I received a review copy of the book via Booktasters.

Circumstances combines science-fiction and adventure but essentially is a comment on a number of issues that plague the world today and the state of human affairs; one could even say, it is a critical look into these issues in the guise of fiction, but also delivers a message of hope for human beings.

Our story follows Gold Coast Boy from Ghana (we only learn his real name later in the story, but this is what he goes by) whose childhood friend Ibrahim was deported with his family back to Nigeria where they belonged due to political turmoil and blame-games.  The world where they live has places familiar to the current world we live in (in fact, the same), but is possibly sometime in the future, so the state of things is some notches worse than the present—there is a bio civil war of sorts in progress, and the masks, sanitizers and PPE suits are in use (as now); but life (and politics) continue alongside.

Gold Coast Boy begins his journey in Chimeric, a vehicle he has created that can travel on land and sea (I make it sound simpler than it is in its description) with some other futuristic equipment. He travels to various parts of the world, starting with other parts of Africa, London, India (I enjoyed the bits about India where Gold Coast Boy travels mainly in the south of the country), and finally the United States, all the while searching for his friend or any news of him. On the journey he turns to many for help—while some do turn out to be genuine and lend a hand, others (perhaps, most) are simply out to take advantage. But his journey doesn’t quite involve travelling from one place to another and looking alone; along the way, he finds jobs, visits universities and institutions of learning, and falls in love and gets married as well, besides falling into adventures.

This was an interesting and very different read, though at the end, I’m not very sure how to analyse or rate this.

I think the author does go into a number of issues that are relevant in today’s world—the debate on biotechnology and GM foods for instance on which he draws support from religion and science, stem cell research, and related aspects on which he feels (speaking through Gold Coast Boy and his father) that it isn’t the science itself that is problematic but how unscrupulous persons are putting it to use, or misuse.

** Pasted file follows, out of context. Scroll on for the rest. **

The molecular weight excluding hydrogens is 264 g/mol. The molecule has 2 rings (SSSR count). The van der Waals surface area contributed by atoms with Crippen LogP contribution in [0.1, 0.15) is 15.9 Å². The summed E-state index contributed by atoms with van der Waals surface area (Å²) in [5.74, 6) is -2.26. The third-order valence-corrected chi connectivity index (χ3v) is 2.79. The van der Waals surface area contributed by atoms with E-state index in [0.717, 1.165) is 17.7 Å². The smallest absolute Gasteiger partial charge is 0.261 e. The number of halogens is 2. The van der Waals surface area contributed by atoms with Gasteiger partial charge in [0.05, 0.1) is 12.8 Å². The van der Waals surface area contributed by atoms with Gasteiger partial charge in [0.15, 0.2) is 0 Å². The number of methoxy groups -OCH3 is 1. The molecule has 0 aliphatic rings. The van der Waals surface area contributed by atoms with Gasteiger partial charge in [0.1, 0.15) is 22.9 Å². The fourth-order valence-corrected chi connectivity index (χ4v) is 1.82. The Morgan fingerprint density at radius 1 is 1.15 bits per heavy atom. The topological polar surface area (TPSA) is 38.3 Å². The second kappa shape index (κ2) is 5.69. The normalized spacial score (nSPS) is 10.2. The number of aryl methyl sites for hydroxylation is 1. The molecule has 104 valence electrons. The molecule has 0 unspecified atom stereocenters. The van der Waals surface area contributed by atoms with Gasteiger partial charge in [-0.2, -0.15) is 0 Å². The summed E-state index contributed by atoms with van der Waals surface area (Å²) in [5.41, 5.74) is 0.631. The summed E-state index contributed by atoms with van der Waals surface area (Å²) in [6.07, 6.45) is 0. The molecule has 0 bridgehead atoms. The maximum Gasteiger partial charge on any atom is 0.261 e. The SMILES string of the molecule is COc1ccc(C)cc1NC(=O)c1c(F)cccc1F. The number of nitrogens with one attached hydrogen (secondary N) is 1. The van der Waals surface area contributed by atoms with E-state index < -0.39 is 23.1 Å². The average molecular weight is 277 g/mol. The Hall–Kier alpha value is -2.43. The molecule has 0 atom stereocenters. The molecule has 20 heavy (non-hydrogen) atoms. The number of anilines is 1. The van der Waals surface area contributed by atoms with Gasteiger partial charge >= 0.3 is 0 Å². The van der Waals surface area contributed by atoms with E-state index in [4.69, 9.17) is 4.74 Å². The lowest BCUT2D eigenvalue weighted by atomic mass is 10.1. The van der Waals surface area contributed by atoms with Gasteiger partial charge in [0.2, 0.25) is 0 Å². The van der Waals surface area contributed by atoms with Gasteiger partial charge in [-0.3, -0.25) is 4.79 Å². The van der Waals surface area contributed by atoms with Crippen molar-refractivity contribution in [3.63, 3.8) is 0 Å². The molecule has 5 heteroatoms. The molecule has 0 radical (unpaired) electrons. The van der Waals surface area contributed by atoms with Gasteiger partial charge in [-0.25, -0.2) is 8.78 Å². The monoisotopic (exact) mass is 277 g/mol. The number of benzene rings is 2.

And speaking of unscrupulous persons, they, or rather, human failings too are one aspect that the book looks at—people only out to take advantage, make a quick buck—of course, lying or deceiving to get it. Gold Coast Boy runs into several such, but he doesn’t let them deter him, or steer him down the wrong path for long. He does also meet many who genuinely care and wish to help, and who represent as he does, hope, for humanity cannot be entirely lost if there are some who are compassionate and caring among them.

There is also discussion of culture, of indigenous communities, the pros and cons of online education, misrepresentations of the so-called ‘third-world’ in Western media (highlighting poverty and squalor alone), and also of politics. Politics and state agencies in this world have not changed and are characterised by corruption and displays of power (and indeed furthering of their own interests rather than the people they are supposed to be there for) as Gold Coast Boy finds the hard way.

Communication, or more specifically speaking someone’s language helps—language or even gestures may find their way to people’s hearts.

As for the story, the plot itself is a very basic one, a young man out on a journey to find his friend and having adventures along the way—where it is the journey and its events that are of importance. While I didn’t have complaints with the writing overall (though it is different from ordinary fiction), I did feel that in some of the discussion like the one at the beginning where Gold Coast Boy discusses biotechnology with his family, the dialogue felt like more of an academic discussion than a conversation. Also sometimes, some of the terminology etc. (science) felt too heavy for a work of fiction.

Overall a book that touches on a wide range of issues relevant to our world, and gives one plenty to think about which I appreciated, but one I am still struggling with in terms of how I would rate it as a work of fiction. 3.25 stars.

(This book is a sequel to a previous story by the author, but one can read it on its own with minimal confusion; I haven’t read the first part).

One thought on “Book Review: Circumstances by Solomon Sackitey

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